“The federal government cannot respond to the enquiries beyond these findings regarding HS for reasons of the public weal, as work methods, procedures and intelligence profiles are particularly sensitive with regard to future task fulfilment. The disclosure of detailed information concerning intelligence activities allows for conclusions to be drawn regarding the current focal areas of intelligence activities, the intelligence findings as well as aspects of police tactics and key investigation areas. After weighing the constitutionally guaranteed rights of the German federal parliament and its MPs to information against the negative consequences for the future working ability and task fulfilment of the constitution protection authorities as well as the resulting damage to the security of the Federal Republic of Germany, it follows that a response subject to VS classification, which may appear conceivable in the German federal parliament’s secret protection office, is also ruled out. In view of the constitutional principle of militant democracy, the federal government considers the information requested so sensitive that even a slight risk of it becoming known can under no circumstances be accepted.”
The 2012 killing of seven people at the Sikh Temple in Oak Creek, Wisconsin, US, by Wade Michael Page, a Hammerskin, is something which has been reviewed in many VS reports since 2012—but what has gone unmentioned by any German government authority so far are the close ties the murderer had to Germany. For instance, Malte Redeker and Hendrik Stiewe, in particular, maintained close personal contact with Page. They had met Page in the US on a trip during which a shooting training event was organised specially for the visiting German neo-Nazis. On a CD released in 2011, Page thanks Stiewe; both of them can be seen together in a photo. Stiewe lived in Bielefeld at that time and was connected to the Bremen chapter. He has not been mentioned in the VS reports from Bremen or North-Rhine Westphalia thus far.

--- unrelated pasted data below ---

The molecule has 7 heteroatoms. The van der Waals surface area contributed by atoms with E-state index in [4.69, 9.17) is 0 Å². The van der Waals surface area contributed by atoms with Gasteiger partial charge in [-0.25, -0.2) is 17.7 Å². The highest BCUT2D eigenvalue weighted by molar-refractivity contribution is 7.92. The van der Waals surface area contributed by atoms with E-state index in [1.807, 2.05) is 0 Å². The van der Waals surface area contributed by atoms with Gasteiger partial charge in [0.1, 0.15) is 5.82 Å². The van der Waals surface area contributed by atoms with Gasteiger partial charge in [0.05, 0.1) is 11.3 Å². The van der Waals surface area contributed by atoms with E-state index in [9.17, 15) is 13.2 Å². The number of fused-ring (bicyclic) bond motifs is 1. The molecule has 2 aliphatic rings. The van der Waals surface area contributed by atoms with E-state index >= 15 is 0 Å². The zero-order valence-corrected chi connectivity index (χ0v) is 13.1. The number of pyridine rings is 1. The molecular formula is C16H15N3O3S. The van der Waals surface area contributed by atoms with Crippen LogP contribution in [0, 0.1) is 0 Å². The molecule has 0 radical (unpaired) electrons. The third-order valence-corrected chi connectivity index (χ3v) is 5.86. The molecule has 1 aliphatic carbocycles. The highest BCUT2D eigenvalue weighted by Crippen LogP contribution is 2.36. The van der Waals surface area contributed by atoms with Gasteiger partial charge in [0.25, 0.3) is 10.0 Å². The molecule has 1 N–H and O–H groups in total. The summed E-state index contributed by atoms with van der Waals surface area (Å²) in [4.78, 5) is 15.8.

Internal and external impact
The Saarland VS reports on a meeting in the “Hate Bar” clubhouse in Dillingen on 3 August 2019: ‘Due to the complaint from a resident about disturbance of the peace, an external impact could also be recorded for the first time.’ The persistent reference to an external impact—which is either achieved or not—illustrates the perspective from which authorities consider neo-Nazi concerts.
HSN concerts with 350 to 600 neo-Nazis took place in Würzburg each year between 2003 and 2005, generally perceived as the German “Hammerfest”. The 2004 concert took place in Kürnach in the barn of an agricultural property. The spokesperson for the Würzburg police told Bavarian TV that they could not break up the party because it had been declared a ‘private event’.